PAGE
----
At Artisanry Co., we pride ourselves on providing a marketplace and community for UK-based makers. But while each product is made in the UK, the inspiration behind the final piece is often global.
During the month of October, we’ll be focusing on the different styles of visual art that are available at our online shop. This week, we’re shining the light on art that has got indigenous roots and offers an additional cultural flair.
We spoke with three of the makers in our community who produce stunning indigenous art. Jocasta Shakespeare creates gyotaku art, Sheila Roper encapsulates simple life with her American folk art and Rosario Mastrocinque produces gorgeous batik art.
Jocasta Shakespeare – Gyotaku Art
Jocasta Shakespeare has mastered the fine art of fish prints. The ancient Japanese art of printing fish first began in the 18th century using ink and rice paper. Jocasta has evolved the practice to her own style. Instead of using ink and rice paper, Jocasta works with gesso oils, glazes and pigment on canvas.
The talented maker prioritizes sustainability in her work by sharing the message of ocean conservation. Each one of her artworks highlights the beauty of marine life and their importance in the world.
Speaking about Artisanry Co. and the value of having an online store, Jocasta says, “An online shop allows visual art to be affordable (without 50 per cent gallery fees) and to pull together a wide range of practises.”
Sheila Roper – American Folk Art
Sheila Roper has been painting in a naïve/folk art style for several years, since first discovering it on a family holiday to Vermont and further trips to Boston and Cape Cod. She was really inspired by the New England scenery, the neat little clapboard houses, the beautiful villages that almost seem as if they belong to another era. Back to a more gentle time, with a peep into the rural life of times gone by.
The countryside with family homes and farmsteads, patchwork quilts and pumpkins, children playing and farmers working. Or colourful little towns on the coast with their sandy beaches, ice-cream parlours and sailboats in the bay. Sheila loves painting winter scenes and puts together scenes on canvas filled with snow-covered farms and houses, children tobogganing, families wrapped up against the cold choosing their Christmas tree.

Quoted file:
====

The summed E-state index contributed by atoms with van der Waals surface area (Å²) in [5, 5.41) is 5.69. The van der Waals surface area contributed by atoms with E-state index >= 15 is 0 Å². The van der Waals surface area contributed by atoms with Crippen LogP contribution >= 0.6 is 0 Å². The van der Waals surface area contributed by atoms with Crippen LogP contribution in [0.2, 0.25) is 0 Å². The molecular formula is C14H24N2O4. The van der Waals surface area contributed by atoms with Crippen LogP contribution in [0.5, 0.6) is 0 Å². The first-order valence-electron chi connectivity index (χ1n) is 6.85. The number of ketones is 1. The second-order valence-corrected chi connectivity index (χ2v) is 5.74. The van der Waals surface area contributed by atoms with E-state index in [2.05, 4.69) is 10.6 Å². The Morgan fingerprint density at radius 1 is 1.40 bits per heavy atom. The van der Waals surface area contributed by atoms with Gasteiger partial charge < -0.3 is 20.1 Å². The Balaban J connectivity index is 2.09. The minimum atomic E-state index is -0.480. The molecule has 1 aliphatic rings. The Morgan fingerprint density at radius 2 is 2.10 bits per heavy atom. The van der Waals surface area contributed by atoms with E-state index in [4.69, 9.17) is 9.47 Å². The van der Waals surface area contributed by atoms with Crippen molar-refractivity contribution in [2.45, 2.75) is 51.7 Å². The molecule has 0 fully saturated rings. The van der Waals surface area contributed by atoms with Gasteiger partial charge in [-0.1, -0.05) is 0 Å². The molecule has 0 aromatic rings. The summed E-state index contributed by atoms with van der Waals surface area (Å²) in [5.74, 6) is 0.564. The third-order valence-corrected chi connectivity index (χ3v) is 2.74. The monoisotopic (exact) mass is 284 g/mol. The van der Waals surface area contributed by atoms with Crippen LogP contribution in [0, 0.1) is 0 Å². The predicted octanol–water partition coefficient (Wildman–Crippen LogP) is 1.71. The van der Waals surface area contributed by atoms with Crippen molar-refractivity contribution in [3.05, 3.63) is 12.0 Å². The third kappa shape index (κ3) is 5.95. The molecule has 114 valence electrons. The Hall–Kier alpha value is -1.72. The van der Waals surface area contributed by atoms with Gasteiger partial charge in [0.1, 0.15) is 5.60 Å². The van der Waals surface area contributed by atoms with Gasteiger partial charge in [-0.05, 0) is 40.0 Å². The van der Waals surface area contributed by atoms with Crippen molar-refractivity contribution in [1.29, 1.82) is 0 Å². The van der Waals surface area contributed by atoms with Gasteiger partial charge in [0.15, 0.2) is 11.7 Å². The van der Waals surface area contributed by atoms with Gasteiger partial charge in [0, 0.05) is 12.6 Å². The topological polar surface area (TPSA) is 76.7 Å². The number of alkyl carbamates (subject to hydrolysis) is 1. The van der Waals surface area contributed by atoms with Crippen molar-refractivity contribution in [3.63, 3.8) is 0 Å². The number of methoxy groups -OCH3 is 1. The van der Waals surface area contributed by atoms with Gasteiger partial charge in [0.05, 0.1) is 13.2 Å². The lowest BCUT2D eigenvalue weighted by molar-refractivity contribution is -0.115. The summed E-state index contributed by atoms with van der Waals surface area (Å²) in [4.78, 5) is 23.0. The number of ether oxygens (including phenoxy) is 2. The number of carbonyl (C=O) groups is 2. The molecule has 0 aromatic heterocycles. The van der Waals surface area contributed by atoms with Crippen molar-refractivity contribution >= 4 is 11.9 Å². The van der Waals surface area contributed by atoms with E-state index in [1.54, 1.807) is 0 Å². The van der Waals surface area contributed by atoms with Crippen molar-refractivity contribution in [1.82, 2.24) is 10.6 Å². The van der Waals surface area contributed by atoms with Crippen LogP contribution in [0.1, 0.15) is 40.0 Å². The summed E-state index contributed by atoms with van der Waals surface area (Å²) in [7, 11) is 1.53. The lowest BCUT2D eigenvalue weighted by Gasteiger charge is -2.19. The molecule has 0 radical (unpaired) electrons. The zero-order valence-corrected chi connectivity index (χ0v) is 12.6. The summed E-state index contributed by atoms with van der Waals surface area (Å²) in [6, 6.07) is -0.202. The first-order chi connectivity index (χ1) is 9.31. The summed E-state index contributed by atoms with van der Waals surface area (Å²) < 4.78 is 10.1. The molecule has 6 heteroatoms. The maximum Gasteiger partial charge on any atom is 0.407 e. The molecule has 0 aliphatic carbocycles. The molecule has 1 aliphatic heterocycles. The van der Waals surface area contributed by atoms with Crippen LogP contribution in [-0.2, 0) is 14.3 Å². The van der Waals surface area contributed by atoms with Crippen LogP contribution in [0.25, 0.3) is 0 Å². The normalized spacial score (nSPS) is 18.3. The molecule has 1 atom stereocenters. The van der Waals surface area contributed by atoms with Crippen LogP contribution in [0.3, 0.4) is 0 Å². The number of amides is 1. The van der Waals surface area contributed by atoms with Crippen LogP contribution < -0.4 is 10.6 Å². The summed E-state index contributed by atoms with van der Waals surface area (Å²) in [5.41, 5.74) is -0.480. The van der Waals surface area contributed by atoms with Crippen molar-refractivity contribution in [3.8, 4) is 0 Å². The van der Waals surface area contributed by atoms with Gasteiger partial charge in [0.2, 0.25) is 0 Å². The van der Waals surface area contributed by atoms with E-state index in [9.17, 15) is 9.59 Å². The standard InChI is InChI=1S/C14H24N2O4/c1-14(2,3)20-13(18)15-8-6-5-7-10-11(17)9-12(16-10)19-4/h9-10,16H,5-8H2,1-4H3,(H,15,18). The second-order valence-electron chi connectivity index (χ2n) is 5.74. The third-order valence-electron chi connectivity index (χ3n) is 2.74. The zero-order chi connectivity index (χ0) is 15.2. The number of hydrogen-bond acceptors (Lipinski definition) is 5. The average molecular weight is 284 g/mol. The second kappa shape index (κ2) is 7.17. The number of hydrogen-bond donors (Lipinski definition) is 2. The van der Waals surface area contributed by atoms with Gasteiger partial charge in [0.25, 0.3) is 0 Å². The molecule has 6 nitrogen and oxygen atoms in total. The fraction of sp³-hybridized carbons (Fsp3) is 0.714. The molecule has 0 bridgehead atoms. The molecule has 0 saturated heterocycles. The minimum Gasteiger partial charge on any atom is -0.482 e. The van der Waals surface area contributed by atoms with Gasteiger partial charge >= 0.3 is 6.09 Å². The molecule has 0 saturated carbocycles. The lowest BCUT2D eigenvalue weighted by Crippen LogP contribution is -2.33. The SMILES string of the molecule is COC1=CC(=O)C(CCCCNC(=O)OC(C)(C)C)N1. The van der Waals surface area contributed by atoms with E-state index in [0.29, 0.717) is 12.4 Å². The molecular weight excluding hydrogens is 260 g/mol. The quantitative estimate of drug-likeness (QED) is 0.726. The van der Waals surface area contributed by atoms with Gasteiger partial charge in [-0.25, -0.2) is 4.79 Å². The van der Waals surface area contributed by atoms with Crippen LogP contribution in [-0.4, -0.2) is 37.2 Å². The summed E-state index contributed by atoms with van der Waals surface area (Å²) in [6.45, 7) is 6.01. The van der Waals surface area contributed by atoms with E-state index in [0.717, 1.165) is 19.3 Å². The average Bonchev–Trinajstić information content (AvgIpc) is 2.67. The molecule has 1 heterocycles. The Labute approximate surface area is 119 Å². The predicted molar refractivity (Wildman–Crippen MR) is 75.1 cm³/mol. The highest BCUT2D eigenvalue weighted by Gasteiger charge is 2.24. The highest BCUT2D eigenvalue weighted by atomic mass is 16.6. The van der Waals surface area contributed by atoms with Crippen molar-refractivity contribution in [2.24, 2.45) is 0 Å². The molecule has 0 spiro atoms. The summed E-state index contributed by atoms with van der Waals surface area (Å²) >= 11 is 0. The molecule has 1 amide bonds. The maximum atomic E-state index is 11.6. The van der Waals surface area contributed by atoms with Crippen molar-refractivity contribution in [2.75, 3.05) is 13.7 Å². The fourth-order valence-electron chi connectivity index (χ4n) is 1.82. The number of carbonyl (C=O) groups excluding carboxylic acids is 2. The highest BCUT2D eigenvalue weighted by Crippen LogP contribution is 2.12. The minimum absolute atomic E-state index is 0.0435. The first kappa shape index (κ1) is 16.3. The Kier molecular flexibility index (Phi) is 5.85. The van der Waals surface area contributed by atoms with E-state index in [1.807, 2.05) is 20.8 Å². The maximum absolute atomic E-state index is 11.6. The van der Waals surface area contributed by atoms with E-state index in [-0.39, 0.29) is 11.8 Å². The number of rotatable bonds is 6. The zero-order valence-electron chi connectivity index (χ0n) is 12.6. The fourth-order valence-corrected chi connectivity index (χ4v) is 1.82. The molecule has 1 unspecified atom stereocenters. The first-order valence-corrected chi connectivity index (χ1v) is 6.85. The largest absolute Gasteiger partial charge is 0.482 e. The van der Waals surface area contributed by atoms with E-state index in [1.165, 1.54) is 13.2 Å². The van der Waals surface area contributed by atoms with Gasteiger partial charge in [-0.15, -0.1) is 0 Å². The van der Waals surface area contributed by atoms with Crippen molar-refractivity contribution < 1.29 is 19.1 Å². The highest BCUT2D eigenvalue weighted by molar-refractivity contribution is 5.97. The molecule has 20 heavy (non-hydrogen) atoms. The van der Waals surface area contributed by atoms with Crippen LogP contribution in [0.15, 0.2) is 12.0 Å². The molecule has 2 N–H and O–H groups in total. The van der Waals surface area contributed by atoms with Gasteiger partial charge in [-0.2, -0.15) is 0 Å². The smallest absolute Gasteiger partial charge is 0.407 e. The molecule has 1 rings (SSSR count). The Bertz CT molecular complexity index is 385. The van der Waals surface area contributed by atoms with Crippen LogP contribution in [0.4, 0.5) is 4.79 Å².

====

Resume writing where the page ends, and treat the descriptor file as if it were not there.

Sheila says, “ I fill each painting with as many tiny details as I can, I think this adds so much interest to the scenes, and many people have told me how much they enjoy seeing all these little details and they spot something different each time they look at the painting.”
Sheila loves to add as many tiny details as she can and has had several commissions that include family members and even pets. She believes that these are the details that bring her paintings to life and really give them a folk-art feel.
Sheila incorporates sustainability in her art by sending all her prints and cards in reinforced card envelopes. She tries to use recyclable materials in all her gift wrapping and postal packaging. All items are sent from her local Post Office which helps support small businesses in the town.
She says, “I think that having an online shop in a visual art space is an invaluable way of sharing my artwork with a large audience. I know that I personally love to browse through other artists’ portfolios in the comfort of my own home and having the time to appreciate the wide range of styles from a superb variety of art and craftspeople. It’s wonderful to be able to access a large amount of art with the opportunity to purchase items in a secure environment and knowing that I’m dealing with a friendly and supportive community.”
Rosario Mastrocinque – Batik Art
Batik art is a traditional Indonesian art style that uses wax resistant dye on fabric to create detailed designs on a choice of applications. Rosario Mastroncinque, Artisanry Co.’s very own batik artists, uses fabric.
A decade ago, Rosario discovered batik art during a trip around the world. After learning the art of using wax, he was hooked. To create his work, Rosario maps an image with a pencil, draws over the image with hot wax and then dyes the fabric before scraping the wax off.
A true batik artist at heart, Rosario shares, “It is not something that I do now and then, in fact, I do it all the time. It’s my flow, my life, myself. I have my studio here in Edinburgh so I dedicate a big part of myself to this.”
These talented makers have been inspired by indigenous art styles and made them into their own. If you’re looking for a new piece of visual art with a cultural touch, then you can browse our indigenous art collection at our online shop.
If you’re a maker who has your own unique, Indigenous-inspired style and would like to be featured on our platforms, then feel free to contact us. You can find out more about joining our community online.